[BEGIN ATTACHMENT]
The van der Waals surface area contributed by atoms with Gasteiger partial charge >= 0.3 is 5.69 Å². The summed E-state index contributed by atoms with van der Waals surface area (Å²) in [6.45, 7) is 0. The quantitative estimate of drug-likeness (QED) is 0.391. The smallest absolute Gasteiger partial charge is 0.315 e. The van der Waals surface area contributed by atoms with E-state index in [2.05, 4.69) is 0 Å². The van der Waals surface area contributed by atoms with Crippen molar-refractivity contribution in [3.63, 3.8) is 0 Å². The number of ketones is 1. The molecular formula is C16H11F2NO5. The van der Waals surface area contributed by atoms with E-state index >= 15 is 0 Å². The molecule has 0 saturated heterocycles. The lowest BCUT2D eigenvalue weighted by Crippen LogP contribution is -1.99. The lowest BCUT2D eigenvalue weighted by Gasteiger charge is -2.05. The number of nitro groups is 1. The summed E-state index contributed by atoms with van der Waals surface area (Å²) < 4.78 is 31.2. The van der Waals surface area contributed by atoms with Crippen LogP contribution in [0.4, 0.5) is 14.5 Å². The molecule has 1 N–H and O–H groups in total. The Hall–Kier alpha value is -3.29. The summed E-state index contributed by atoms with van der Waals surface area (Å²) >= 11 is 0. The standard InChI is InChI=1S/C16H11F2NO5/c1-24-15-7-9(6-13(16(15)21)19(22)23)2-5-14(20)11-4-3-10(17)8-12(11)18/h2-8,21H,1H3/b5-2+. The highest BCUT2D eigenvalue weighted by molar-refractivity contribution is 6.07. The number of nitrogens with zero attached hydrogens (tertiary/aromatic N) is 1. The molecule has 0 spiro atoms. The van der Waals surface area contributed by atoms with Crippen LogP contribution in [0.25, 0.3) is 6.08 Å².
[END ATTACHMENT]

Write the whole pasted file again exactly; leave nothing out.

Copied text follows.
The van der Waals surface area contributed by atoms with Gasteiger partial charge >= 0.3 is 5.69 Å². The summed E-state index contributed by atoms with van der Waals surface area (Å²) in [6.45, 7) is 0. The quantitative estimate of drug-likeness (QED) is 0.391. The smallest absolute Gasteiger partial charge is 0.315 e. The van der Waals surface area contributed by atoms with E-state index in [2.05, 4.69) is 0 Å². The van der Waals surface area contributed by atoms with Crippen molar-refractivity contribution in [3.63, 3.8) is 0 Å². The number of ketones is 1. The molecular formula is C16H11F2NO5. The van der Waals surface area contributed by atoms with E-state index >= 15 is 0 Å². The molecule has 0 saturated heterocycles. The lowest BCUT2D eigenvalue weighted by Crippen LogP contribution is -1.99. The lowest BCUT2D eigenvalue weighted by Gasteiger charge is -2.05. The number of nitro groups is 1. The summed E-state index contributed by atoms with van der Waals surface area (Å²) < 4.78 is 31.2. The van der Waals surface area contributed by atoms with Crippen LogP contribution in [0.4, 0.5) is 14.5 Å². The molecule has 1 N–H and O–H groups in total. The Hall–Kier alpha value is -3.29. The summed E-state index contributed by atoms with van der Waals surface area (Å²) >= 11 is 0. The standard InChI is InChI=1S/C16H11F2NO5/c1-24-15-7-9(6-13(16(15)21)19(22)23)2-5-14(20)11-4-3-10(17)8-12(11)18/h2-8,21H,1H3/b5-2+. The highest BCUT2D eigenvalue weighted by molar-refractivity contribution is 6.07. The number of nitrogens with zero attached hydrogens (tertiary/aromatic N) is 1. The molecule has 0 spiro atoms. The van der Waals surface area contributed by atoms with Crippen LogP contribution in [0.25, 0.3) is 6.08 Å².